Almost six months since his first night in the prestigious role as anchor of "The CBS Evening News," Jeff Glor is being honored by two learning institutions in Upstate New York that helped him get there.
At 12:30 p.m. Saturday, Glor will be the convocation speaker at the S.I. Newhouse School of Communications at his college alma mater, Syracuse University.
At 7:30 p.m. Saturday, he is being inducted into the Hall of Distinction at his high school alma mater, Kenmore East.
The twin honors have caused him to reflect on the past.
"It is crazy to think I graduated (from Syracuse) half a lifetime ago," said the 42-year-old Glor in a telephone interview.
He graduated from Syracuse in 1997 at age 21.
"Looking back, it's been instructive and interesting to think about what has happened in the last decade," he added. "Hopefully, I can share some things in my speech that help graduates."
At Syracuse, Glor plans to give a little history about his surprising path from a pre-dentistry major at Syracuse to reporting and anchor. He also plans to offer advice to graduates about the importance of writing and reading in their journey in the new fast-moving world of journalism.
I've read a draft of his speech and wish I could have read it to the journalism classes I teach at SUNY Buffalo State. It is that good.
A few hours after the Syracuse speech, Glor heads to Kenmore East, where his father, mother and one of his brothers plan to attend the ceremonies.
Glor will give a speech there that he describes as "a shorter one" than the Syracuse speech.
"It's a big honor," Glor said of the Kenmore ceremonies. "My high school graduation is even farther away. It makes me feel even older. I have indelible memories there. It's cool, both my brothers and my father went there. Going back there with my father – that's special."
Glor was named "The CBS Evening News" anchor on Oct. 25, 2017, and began the job on Dec. 4, 2017. Other than a planned holiday vacation, he hasn't had a day off and has done a good deal of traveling. He is expected to travel again on Sunday to an unspecified location.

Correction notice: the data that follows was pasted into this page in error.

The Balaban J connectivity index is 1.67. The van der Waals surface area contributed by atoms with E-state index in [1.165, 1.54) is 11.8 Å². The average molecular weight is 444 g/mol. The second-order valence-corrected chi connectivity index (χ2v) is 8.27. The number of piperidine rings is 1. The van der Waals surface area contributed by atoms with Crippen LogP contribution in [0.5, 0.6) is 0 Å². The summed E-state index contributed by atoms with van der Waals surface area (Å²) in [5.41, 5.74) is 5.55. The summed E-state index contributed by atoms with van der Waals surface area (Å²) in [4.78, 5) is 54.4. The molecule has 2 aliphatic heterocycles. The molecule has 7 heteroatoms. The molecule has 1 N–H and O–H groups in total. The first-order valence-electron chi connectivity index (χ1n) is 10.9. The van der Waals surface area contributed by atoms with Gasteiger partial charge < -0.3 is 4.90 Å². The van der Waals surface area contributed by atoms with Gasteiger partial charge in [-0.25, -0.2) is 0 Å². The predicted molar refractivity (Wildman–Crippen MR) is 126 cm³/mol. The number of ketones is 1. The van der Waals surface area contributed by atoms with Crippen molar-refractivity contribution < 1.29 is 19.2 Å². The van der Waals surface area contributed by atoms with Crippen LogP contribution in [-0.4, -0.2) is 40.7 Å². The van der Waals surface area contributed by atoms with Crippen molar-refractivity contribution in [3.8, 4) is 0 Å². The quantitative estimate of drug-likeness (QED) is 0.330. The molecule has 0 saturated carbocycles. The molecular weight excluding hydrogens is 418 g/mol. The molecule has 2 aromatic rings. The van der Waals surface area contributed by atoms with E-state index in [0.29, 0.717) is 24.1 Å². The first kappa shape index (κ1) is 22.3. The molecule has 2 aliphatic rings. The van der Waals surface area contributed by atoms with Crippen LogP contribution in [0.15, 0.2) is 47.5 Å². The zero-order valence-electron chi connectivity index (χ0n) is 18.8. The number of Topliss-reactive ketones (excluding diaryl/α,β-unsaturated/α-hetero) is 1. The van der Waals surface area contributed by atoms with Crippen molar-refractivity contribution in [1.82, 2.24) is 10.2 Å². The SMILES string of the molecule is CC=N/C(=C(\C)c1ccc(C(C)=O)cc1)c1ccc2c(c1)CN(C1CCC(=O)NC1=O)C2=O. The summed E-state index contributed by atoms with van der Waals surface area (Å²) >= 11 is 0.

Since he is about three weeks away from the half-year anniversary as the CBS anchor, it is a good time to assess how the newscast is doing in the ratings.
Glor said he looks at the ratings only about once every two weeks and that CBS management realizes it is a long process to get where it wants to be.
"We try to get better every night," said Glor. "It takes a while to build the next version of the newscast. We are going to have a new newsroom, hopefully by July. If we do the show the way I think we will, viewers will find us."
WNYers are finding the newscast carried on WIVB-TV (Channel 4), the local CBS affiliate.
Since Jan. 1, Glor's newscast has cut the local lead by "The NBC Nightly News with Lester Holt" almost in half.
Glor's newscast has averaged an 8.4 rating, only a tenth of a point lower than it was a year ago at this point. Holt's newscast averages a 9.4 rating on WGRZ-TV (Channel 2), down from 10.4 a year ago. ABC's "World News Tonight with David Muir" is third locally with a 6.0 rating on WKBW-TV (Channel 7), but it is the only national newscast here that improves on its local lead-in and has a higher local rating than it had a year ago.
Nationally, Glor's newscast remains deep in third place as it did before he took the job.
A big Buffalo sports fan who reported a memorable 2015 story on Bills and Sabres owners Terry and Kim Pegula for Showtime's "60 Minutes Sports," Glor's take on recent draft news involving the teams is welcome.
"I think the Bills got the guy they wanted," Glor said of Bills first-round pick Josh Allen. "I hope he works out. I already bought my son Jack an Allen jersey."
The Sabres lottery victory assures that the National Hockey League team will get the player it wants and it is widely believed to be Swedish defenseman Rasmus Dahlin.
Glor believes "If this guy is as good as they say he is" the Sabres can surprise next year.
"Sometimes turnarounds happen a lot quicker than people expect," said Glor.
As evidence, he pointed to the fact the New York Yankees almost made the World Series a year ago in what was supposed to be a rebuilding year and they are doing very well again this baseball season.
One thing is clear: Rebuilds in sports can happen much quicker than they happen in local or network news programs. They are two totally different games.